Similar stories play out across various parts of Assam, including in Nellie, a village in Assam's Nagaon district. The predominantly Muslim community witnessed an influx of thousands of immigrants from Bangladesh in early 1983, triggering a brutal massacre that killed over 2,000 people. A majority of the households in the area today have been excluded from the NRC.

Read more: India's Assam could plunge into chaos after final citizen list is released

"My documentation has been meticulous and I hired a lawyer for Rs 20,000 (€257) to make sure everything was OK, yet my family's name has been left out. I even voted in the general election. I have not been able to sleep for all these days," Lalbor Ali, a contractor told DW.

Many of the villagers in three district blocks that comprise Nagaon fear another spate of ethnic violence with many of them complaining of racial profiling when they step out for work and errands.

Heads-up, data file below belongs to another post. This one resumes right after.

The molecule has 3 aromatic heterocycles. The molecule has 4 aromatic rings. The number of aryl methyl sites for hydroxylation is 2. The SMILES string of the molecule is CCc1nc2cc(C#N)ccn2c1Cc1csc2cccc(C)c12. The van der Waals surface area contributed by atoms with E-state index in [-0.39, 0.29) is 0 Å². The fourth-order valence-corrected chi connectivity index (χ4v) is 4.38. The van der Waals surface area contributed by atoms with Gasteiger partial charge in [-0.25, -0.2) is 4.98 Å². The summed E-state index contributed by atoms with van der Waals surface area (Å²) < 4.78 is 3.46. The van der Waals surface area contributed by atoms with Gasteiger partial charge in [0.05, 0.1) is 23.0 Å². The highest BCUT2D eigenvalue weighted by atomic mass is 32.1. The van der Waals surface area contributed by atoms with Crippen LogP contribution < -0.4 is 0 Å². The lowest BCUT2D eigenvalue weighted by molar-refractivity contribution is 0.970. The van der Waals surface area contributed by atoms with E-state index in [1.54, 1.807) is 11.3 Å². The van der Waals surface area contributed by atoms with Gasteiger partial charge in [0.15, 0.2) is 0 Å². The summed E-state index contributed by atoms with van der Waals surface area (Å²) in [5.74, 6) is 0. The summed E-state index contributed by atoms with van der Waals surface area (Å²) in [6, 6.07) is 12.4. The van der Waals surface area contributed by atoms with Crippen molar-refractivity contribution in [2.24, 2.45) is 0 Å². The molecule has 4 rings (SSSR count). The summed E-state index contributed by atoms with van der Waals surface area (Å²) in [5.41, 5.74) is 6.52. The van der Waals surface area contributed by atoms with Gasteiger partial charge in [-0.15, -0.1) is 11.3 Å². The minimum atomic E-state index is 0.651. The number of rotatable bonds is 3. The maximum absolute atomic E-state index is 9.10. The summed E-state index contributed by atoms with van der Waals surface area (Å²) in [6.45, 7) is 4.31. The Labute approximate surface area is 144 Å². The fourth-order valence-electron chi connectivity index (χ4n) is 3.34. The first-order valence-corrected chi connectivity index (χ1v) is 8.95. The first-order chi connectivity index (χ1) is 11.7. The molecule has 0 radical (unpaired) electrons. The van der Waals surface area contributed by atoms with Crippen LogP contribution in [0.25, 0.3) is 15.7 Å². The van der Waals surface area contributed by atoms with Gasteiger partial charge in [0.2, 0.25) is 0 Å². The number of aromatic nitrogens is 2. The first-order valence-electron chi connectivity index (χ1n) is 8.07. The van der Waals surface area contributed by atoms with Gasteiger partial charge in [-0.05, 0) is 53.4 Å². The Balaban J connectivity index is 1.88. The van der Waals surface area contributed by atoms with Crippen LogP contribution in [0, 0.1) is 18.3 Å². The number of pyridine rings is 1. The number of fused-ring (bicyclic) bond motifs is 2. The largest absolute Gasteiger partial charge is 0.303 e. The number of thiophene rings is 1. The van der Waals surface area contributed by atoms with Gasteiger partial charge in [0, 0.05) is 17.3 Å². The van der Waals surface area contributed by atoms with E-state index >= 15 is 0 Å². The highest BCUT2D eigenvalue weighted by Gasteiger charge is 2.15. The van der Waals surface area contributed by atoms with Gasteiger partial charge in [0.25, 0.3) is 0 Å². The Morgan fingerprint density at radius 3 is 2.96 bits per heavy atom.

"Villagers have been labeled foreigners, having a bad character and even doubtful voters.  A lot has been done to discredit people, but many have fought for their case and established that they are Indian. Despite all this, their names have been excluded from the NRC," Suleiman Qasimi, one of the headmen in Nellie village told DW.

Indigenous communities left out

India builds detention camps

In order to be included in the NRC, an applicant needs to prove with documentary evidence that he or she or his ancestors had entered the country before March 24, 1971, a date set by the Assam Accord, which was signed by the All Assam Students Union, Assam government and the central government in New Delhi in 1985.

Many of the residents left out from the NRC that was published on August 31 are Bengali and Assamese-speaking Hindus. Several belong to indigenous communities that make up the state's 32 million residents.

Officials told DW that many people in the Upper Assam districts of Dibrugarh, Tinsukia and Sibsagar were excluded from the NRC. These three districts are known for their high concentration of tribal and indigenous people.

NRC data shows that the highest rate of exclusion was recorded in the Hindu-majority Hojai district (32.99%), whereas Muslim-majority districts like Karimganj, Dhubri and South Salmara, which share their borders with Bangladesh, recorded much lower rates of exclusion.